Life Imitates Art
Both Santa Fe and Taos have long histories of fostering creative output, much of it inspired by the surrounding landscape. Tour northern New Mexico with a creative eye, and soon you’ll be recognizing locations from paintings and maybe find yourself ready to buy… or to dive into some work of your own.
Art Is Where You Find It
Taos is the best place to see where and how artists lived: Mabel Dodge Luhan House is now a bed-and-breakfast, but Mabel’s own bed is still in place in her sunlit room with views of Taos Mountain. Elsewhere in town, the Blumenschein Home and Museum and Taos Art Museum at Fechin House both show how resident artists adapted their homes to their personal styles; the wood carving at Fechin House is especially rich.
Northwest of Santa Fe lies Abiquiu, turf that painter Georgia O’Keeffe called her own — even if she had only a small house in town and a studio at Ghost Ranch. But everything under the sway of flat-topped Pedernal Peak — often depicted in her work — was grist for her creativity.
But perhaps the most illuminating spot is Dorothy Brett’s miniscule cabin at the D. H. Lawrence Ranch, barely big enough for a bed and a woodstove. Across the yard, in front of Lawrence’s only slightly larger home, is the towering pine depicted in Georgia O’Keeffe’s The Lawrence Tree. Get her perspective, and the curving lines of the painting come into focus: “There was a long weathered carpenter’s bench under the tall tree in front of the little old house that Lawrence had lived in there. I often lay on that bench looking up into the tree… past the trunk and up into the branches. It was particularly fine at night with the stars above the tree.”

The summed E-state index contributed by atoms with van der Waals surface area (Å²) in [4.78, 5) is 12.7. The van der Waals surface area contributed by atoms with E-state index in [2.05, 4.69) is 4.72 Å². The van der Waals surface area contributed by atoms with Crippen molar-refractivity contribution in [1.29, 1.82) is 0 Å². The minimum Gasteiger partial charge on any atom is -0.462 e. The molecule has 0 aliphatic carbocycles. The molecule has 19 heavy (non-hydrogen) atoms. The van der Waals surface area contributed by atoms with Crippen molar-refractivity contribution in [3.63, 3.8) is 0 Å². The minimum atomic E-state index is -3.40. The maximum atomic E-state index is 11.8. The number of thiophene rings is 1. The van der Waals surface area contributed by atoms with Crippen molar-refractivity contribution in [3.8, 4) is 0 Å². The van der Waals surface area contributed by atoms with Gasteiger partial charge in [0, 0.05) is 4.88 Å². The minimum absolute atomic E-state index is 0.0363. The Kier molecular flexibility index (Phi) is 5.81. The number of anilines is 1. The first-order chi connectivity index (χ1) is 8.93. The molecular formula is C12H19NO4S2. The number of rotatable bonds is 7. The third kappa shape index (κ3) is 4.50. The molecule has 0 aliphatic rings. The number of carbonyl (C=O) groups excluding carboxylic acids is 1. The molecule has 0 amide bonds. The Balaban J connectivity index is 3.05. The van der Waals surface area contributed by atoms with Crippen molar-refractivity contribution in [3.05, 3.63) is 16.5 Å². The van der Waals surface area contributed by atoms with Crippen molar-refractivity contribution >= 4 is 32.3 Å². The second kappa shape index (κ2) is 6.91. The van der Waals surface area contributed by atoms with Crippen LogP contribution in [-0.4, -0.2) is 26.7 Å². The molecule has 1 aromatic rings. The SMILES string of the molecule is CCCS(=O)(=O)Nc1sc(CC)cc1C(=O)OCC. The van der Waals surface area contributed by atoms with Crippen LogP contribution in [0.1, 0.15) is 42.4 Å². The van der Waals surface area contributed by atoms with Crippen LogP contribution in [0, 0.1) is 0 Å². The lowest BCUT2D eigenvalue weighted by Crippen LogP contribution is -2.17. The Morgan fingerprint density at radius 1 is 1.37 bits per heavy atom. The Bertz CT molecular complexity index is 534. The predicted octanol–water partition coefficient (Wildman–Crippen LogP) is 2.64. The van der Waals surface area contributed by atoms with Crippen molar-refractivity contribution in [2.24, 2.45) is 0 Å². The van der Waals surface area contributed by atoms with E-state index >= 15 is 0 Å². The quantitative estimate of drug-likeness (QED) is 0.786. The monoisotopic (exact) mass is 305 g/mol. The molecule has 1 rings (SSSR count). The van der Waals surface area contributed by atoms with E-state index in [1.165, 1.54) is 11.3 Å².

Art in Action
Art lovers need not spend all their time in museums (though there are some great ones) — it can be just as rewarding to visit studios, talk with artists, and see how objects are made. Time your trip around the High Road Arts Tour (http://highroadnewmexico.com), for instance, and you’ll get to see woodworkers’ studios in an area that’s usually quite closed and private feeling. The New Mexico Potters Trail (www.newmexicopotterstrail.org) is a year-round route of open studios, most between Santa Fe and Taos — participating artists do some of the finest contemporary work in the state, an excellent complement to the traditional pottery from the pueblos.
Curious about the process? Just north of Santa Fe, Shidoni and Tesuque Glassworks sit side by side — the former is a bronze foundry, with demonstrations on weekends, and the latter has an open glass-blowing studio where you’ll usually see some craftspeople at work. It’s remarkable to see such heavy technology creating what are often very delicate pieces. If you’re truly inspired, head to Sunrise Springs, just south of the city, for classes in its ceramics studio.
© Zora O'Neill from Moon Santa Fe, Taos & Albuquerque, 2nd edition